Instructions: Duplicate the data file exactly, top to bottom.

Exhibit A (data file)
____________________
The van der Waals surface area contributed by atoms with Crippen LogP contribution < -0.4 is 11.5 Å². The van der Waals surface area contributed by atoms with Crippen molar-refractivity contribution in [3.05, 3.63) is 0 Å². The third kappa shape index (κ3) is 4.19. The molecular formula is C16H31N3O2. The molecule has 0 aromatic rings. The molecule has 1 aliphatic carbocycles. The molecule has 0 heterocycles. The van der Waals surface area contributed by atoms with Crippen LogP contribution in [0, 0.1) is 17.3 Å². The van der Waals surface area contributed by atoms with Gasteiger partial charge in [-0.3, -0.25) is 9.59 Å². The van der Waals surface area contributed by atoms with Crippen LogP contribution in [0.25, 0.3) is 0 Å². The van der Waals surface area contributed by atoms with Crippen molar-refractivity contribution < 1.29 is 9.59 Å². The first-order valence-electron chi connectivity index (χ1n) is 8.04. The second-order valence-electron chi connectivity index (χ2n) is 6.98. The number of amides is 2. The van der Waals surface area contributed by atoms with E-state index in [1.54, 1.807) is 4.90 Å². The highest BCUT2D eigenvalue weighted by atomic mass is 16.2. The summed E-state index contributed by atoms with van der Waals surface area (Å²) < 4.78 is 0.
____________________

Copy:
The van der Waals surface area contributed by atoms with Crippen LogP contribution < -0.4 is 11.5 Å². The van der Waals surface area contributed by atoms with Crippen molar-refractivity contribution in [3.05, 3.63) is 0 Å². The third kappa shape index (κ3) is 4.19. The molecular formula is C16H31N3O2. The molecule has 0 aromatic rings. The molecule has 1 aliphatic carbocycles. The molecule has 0 heterocycles. The van der Waals surface area contributed by atoms with Crippen LogP contribution in [0, 0.1) is 17.3 Å². The van der Waals surface area contributed by atoms with Gasteiger partial charge in [-0.3, -0.25) is 9.59 Å². The van der Waals surface area contributed by atoms with Crippen LogP contribution in [0.25, 0.3) is 0 Å². The van der Waals surface area contributed by atoms with Crippen molar-refractivity contribution < 1.29 is 9.59 Å². The first-order valence-electron chi connectivity index (χ1n) is 8.04. The second-order valence-electron chi connectivity index (χ2n) is 6.98. The number of amides is 2. The van der Waals surface area contributed by atoms with E-state index in [1.54, 1.807) is 4.90 Å². The highest BCUT2D eigenvalue weighted by atomic mass is 16.2. The summed E-state index contributed by atoms with van der Waals surface area (Å²) < 4.78 is 0.